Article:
How Saudi Arabia embraced change of time system

Thursday, June 2, 2022

JEDDAH: An old, traditional wall clock ticking at the Prophet’s Mosque in Madinah for over 70 years shows a different time. It is adjusted daily to match the correct time of the day.

The old clock works as per the sunset timing system, which means that as soon as the sun sets, the clock strikes 12. This ancient system holds religious importance as people in Saudi Arabia and the Middle East believe that the new day starts soon after sunset.

According to Dr. Abdullah Al-Misnid, former climate professor at Qassim University, the sunset timing system was introduced so people could adjust their watches daily to read 12 at sunset. “That was the time for the sunset prayer (Maghrib), and the night prayer (Isha) was called for at 1:30,” Al-Misnid explained in a tweet.

Majed Al-Majed, a social media influencer, explained that the Islamic day begins at sunset. Thus, the Tarawih prayers during Ramadan are performed the evening before the fast begins.

“With the sunset of that day, the 0 hour (12:00) starts. An hour later, it (becomes) 01:00 and so on and so forth. Whenever people heard the call for the sunset prayer, people in Saudi Arabia, and like many others in the Middle East, would immediately set their watches at 12:00,” he said.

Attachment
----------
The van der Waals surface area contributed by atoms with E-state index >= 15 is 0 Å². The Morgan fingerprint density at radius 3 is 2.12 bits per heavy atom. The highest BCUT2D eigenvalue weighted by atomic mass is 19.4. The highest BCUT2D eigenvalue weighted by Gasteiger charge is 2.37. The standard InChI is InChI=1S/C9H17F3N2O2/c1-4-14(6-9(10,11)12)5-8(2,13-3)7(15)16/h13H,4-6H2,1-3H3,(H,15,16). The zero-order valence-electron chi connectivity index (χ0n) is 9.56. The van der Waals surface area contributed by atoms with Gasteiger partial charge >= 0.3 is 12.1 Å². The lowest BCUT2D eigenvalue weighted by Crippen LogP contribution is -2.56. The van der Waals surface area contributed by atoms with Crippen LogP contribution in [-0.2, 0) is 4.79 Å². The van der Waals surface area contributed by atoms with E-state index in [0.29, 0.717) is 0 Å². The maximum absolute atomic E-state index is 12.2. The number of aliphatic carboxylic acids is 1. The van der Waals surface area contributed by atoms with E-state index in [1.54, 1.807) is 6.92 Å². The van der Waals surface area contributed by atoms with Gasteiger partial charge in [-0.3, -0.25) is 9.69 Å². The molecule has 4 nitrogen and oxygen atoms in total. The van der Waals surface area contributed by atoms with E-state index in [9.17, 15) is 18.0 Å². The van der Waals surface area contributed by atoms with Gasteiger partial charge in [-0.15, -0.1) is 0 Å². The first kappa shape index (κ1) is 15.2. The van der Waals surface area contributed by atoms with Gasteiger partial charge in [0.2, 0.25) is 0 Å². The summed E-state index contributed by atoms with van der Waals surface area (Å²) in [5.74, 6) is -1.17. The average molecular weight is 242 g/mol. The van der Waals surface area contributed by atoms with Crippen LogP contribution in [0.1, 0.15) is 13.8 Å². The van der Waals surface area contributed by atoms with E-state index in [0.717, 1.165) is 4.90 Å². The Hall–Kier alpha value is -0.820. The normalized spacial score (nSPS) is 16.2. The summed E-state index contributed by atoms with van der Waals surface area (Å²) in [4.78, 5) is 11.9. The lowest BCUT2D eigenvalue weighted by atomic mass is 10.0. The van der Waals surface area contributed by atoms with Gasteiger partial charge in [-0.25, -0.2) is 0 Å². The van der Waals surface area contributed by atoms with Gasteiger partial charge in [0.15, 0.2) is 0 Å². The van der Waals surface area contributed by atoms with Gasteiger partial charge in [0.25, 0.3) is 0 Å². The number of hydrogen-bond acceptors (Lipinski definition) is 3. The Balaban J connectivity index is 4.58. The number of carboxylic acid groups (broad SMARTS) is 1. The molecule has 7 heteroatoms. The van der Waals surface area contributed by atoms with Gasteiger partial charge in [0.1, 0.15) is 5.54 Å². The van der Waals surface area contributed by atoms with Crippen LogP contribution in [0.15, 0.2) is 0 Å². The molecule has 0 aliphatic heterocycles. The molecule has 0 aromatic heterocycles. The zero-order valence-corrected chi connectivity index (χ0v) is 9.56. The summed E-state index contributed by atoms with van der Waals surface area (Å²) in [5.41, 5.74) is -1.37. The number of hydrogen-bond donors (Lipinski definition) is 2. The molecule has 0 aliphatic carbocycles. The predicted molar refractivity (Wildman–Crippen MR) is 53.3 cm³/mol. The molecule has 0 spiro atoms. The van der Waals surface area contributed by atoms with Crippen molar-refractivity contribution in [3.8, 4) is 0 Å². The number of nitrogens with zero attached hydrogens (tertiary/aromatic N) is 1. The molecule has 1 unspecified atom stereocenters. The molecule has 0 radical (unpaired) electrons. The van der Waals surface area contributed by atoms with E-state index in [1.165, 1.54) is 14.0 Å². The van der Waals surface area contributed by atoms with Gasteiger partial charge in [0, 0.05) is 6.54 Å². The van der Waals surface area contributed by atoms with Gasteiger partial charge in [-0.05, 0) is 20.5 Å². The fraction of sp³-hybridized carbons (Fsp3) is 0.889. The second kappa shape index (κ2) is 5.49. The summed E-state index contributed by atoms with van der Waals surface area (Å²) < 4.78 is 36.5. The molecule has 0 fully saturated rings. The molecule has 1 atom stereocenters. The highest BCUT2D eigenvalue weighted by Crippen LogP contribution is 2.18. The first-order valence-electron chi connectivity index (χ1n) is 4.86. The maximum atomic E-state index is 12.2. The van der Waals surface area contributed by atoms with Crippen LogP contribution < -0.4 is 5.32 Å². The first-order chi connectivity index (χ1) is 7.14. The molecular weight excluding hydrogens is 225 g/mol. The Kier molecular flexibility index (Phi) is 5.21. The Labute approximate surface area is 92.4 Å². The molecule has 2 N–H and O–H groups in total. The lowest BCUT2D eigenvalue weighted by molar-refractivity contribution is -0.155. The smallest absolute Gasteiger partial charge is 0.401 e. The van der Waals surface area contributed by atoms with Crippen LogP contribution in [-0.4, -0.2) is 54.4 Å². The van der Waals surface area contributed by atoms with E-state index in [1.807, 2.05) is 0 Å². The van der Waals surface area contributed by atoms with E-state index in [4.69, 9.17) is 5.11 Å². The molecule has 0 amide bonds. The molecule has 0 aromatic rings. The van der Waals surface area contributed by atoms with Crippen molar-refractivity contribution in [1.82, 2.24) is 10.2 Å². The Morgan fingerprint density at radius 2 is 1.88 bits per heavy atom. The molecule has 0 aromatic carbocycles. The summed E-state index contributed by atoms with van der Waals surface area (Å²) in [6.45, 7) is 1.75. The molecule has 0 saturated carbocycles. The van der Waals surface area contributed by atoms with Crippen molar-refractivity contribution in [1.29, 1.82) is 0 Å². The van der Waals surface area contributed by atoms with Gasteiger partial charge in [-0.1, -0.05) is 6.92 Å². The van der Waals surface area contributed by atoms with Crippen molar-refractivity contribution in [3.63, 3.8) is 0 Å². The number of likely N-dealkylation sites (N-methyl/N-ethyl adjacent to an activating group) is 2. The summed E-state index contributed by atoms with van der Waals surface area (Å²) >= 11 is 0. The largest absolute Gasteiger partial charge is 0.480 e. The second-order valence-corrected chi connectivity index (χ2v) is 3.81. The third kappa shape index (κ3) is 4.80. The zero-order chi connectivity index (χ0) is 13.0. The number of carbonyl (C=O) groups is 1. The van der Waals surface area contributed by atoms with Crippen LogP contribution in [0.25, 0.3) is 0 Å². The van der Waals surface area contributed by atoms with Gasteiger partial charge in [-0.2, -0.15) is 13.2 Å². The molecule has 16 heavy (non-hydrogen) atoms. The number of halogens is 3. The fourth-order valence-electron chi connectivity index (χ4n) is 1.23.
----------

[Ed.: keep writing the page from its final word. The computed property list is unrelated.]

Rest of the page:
However, the traditional timings contradicted international timing, making it difficult for people to communicate with others from different parts of the world, Al-Majed explained. Different cities within Saudi Arabia also had different timings.

Therefore, Saudi Arabia adopted the Coordinated Universal Time, the primary standard by which the world regulates clocks and time.

“In 1964, King Faisal decided to change the traditional timing to the universal timing, which we are using nowadays. Saudi Radio was the first government body to put the decision into practice as its programs started to be announced according to the universal timing,” Al-Majed said.

He added that the decision, as is always the case, was met with both public backlash and full support. “With time, people began to accept the situation,” he said.

At the Prophet’s Mosque in Madinah, the old clock still shows the times of the five daily prayers according to the age-old sunset system.

Some sources claim that the first clock at the Prophet’s Mosque was installed on one of the mosque’s walls in 1833 during the reign of the 30th Sultan of the Ottoman Empire, Mahmud II, 26 years before the bells of Big Ben could be heard.

The sunset timing system was also used in parts of East Asia and Eastern Europe that were under Ottoman control in that period.

Contributing to Aramco World Magazine in 1969, Elias Antar, an Egyptian-born correspondent for the Associated Press in Beirut, wrote that the sunset system was the traditional method of telling time in Saudi Arabia.

According to the Guinness World Records, the world’s oldest surviving working clock is the faceless clock dating back to 1386, or possibly earlier, at Salisbury Cathedral, Wiltshire, UK. It was restored in 1956, having struck the hours for 498 years and ticked more than 500 million times.